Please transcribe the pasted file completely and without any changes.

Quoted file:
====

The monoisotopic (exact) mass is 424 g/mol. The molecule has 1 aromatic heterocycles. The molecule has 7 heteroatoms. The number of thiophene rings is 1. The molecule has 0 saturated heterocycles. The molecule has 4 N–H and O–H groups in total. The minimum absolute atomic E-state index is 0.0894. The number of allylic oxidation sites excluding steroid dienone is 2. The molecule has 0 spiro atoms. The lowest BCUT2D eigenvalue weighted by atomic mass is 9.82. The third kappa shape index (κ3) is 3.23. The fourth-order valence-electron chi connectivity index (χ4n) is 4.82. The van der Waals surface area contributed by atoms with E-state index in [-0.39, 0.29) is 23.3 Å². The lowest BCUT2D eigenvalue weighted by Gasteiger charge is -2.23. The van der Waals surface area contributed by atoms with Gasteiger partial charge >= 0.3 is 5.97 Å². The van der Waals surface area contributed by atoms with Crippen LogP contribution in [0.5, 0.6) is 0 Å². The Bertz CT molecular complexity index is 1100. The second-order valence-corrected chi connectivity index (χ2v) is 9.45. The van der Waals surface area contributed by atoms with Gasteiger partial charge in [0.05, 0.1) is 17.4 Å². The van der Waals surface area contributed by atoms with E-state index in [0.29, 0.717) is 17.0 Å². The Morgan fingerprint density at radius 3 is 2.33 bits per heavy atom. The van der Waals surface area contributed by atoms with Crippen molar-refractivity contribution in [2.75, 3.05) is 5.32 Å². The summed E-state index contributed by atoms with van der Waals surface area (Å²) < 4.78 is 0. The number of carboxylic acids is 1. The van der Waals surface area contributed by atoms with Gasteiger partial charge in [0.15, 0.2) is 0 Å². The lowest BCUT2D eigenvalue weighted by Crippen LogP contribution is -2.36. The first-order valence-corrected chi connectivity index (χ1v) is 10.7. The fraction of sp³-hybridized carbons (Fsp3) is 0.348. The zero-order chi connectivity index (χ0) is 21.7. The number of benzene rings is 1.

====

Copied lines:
The monoisotopic (exact) mass is 424 g/mol. The molecule has 1 aromatic heterocycles. The molecule has 7 heteroatoms. The number of thiophene rings is 1. The molecule has 0 saturated heterocycles. The molecule has 4 N–H and O–H groups in total. The minimum absolute atomic E-state index is 0.0894. The number of allylic oxidation sites excluding steroid dienone is 2. The molecule has 0 spiro atoms. The lowest BCUT2D eigenvalue weighted by atomic mass is 9.82. The third kappa shape index (κ3) is 3.23. The fourth-order valence-electron chi connectivity index (χ4n) is 4.82. The van der Waals surface area contributed by atoms with E-state index in [-0.39, 0.29) is 23.3 Å². The lowest BCUT2D eigenvalue weighted by Gasteiger charge is -2.23. The van der Waals surface area contributed by atoms with Gasteiger partial charge >= 0.3 is 5.97 Å². The van der Waals surface area contributed by atoms with Crippen LogP contribution in [0.5, 0.6) is 0 Å². The Bertz CT molecular complexity index is 1100. The second-order valence-corrected chi connectivity index (χ2v) is 9.45. The van der Waals surface area contributed by atoms with Gasteiger partial charge in [0.05, 0.1) is 17.4 Å². The van der Waals surface area contributed by atoms with E-state index in [0.29, 0.717) is 17.0 Å². The Morgan fingerprint density at radius 3 is 2.33 bits per heavy atom. The van der Waals surface area contributed by atoms with Crippen molar-refractivity contribution in [2.75, 3.05) is 5.32 Å². The summed E-state index contributed by atoms with van der Waals surface area (Å²) < 4.78 is 0. The number of carboxylic acids is 1. The van der Waals surface area contributed by atoms with Gasteiger partial charge in [0.15, 0.2) is 0 Å². The lowest BCUT2D eigenvalue weighted by Crippen LogP contribution is -2.36. The first-order valence-corrected chi connectivity index (χ1v) is 10.7. The fraction of sp³-hybridized carbons (Fsp3) is 0.348. The zero-order chi connectivity index (χ0) is 21.7. The number of benzene rings is 1.